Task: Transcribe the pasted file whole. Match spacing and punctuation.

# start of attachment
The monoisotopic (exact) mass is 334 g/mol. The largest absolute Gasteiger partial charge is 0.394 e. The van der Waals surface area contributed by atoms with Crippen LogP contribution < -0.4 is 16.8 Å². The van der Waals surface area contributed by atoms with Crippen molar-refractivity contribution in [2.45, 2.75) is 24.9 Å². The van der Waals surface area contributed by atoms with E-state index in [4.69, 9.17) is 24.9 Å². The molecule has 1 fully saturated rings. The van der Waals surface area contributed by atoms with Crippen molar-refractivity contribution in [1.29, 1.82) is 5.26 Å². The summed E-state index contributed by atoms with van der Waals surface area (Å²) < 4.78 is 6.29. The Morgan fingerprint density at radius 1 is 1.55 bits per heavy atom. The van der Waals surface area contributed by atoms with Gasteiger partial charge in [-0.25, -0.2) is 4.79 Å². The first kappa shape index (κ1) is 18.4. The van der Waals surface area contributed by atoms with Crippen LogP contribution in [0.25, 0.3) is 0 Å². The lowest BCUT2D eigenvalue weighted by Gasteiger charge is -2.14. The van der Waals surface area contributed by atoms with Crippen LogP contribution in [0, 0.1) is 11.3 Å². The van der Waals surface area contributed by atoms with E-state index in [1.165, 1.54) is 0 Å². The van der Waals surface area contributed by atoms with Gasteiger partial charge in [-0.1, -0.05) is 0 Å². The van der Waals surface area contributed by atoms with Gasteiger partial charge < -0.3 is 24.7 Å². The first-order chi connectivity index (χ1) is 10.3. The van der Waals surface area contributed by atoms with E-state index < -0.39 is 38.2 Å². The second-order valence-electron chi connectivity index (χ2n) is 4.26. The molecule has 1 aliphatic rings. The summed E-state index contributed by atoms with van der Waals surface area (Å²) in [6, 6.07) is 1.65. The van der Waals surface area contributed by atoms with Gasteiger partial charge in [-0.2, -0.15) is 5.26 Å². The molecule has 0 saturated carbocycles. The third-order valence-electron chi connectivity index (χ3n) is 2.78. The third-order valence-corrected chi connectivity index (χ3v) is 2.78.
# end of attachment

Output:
The monoisotopic (exact) mass is 334 g/mol. The largest absolute Gasteiger partial charge is 0.394 e. The van der Waals surface area contributed by atoms with Crippen LogP contribution < -0.4 is 16.8 Å². The van der Waals surface area contributed by atoms with Crippen molar-refractivity contribution in [2.45, 2.75) is 24.9 Å². The van der Waals surface area contributed by atoms with E-state index in [4.69, 9.17) is 24.9 Å². The molecule has 1 fully saturated rings. The van der Waals surface area contributed by atoms with Crippen molar-refractivity contribution in [1.29, 1.82) is 5.26 Å². The summed E-state index contributed by atoms with van der Waals surface area (Å²) < 4.78 is 6.29. The Morgan fingerprint density at radius 1 is 1.55 bits per heavy atom. The van der Waals surface area contributed by atoms with Gasteiger partial charge in [-0.25, -0.2) is 4.79 Å². The first kappa shape index (κ1) is 18.4. The van der Waals surface area contributed by atoms with Crippen LogP contribution in [0.25, 0.3) is 0 Å². The lowest BCUT2D eigenvalue weighted by Gasteiger charge is -2.14. The van der Waals surface area contributed by atoms with Crippen LogP contribution in [0, 0.1) is 11.3 Å². The van der Waals surface area contributed by atoms with E-state index in [1.165, 1.54) is 0 Å². The van der Waals surface area contributed by atoms with Gasteiger partial charge in [-0.1, -0.05) is 0 Å². The van der Waals surface area contributed by atoms with Gasteiger partial charge < -0.3 is 24.7 Å². The first-order chi connectivity index (χ1) is 10.3. The van der Waals surface area contributed by atoms with E-state index < -0.39 is 38.2 Å². The second-order valence-electron chi connectivity index (χ2n) is 4.26. The molecule has 1 aliphatic rings. The summed E-state index contributed by atoms with van der Waals surface area (Å²) in [6, 6.07) is 1.65. The van der Waals surface area contributed by atoms with Gasteiger partial charge in [-0.2, -0.15) is 5.26 Å². The molecule has 0 saturated carbocycles. The third-order valence-electron chi connectivity index (χ3n) is 2.78. The third-order valence-corrected chi connectivity index (χ3v) is 2.78.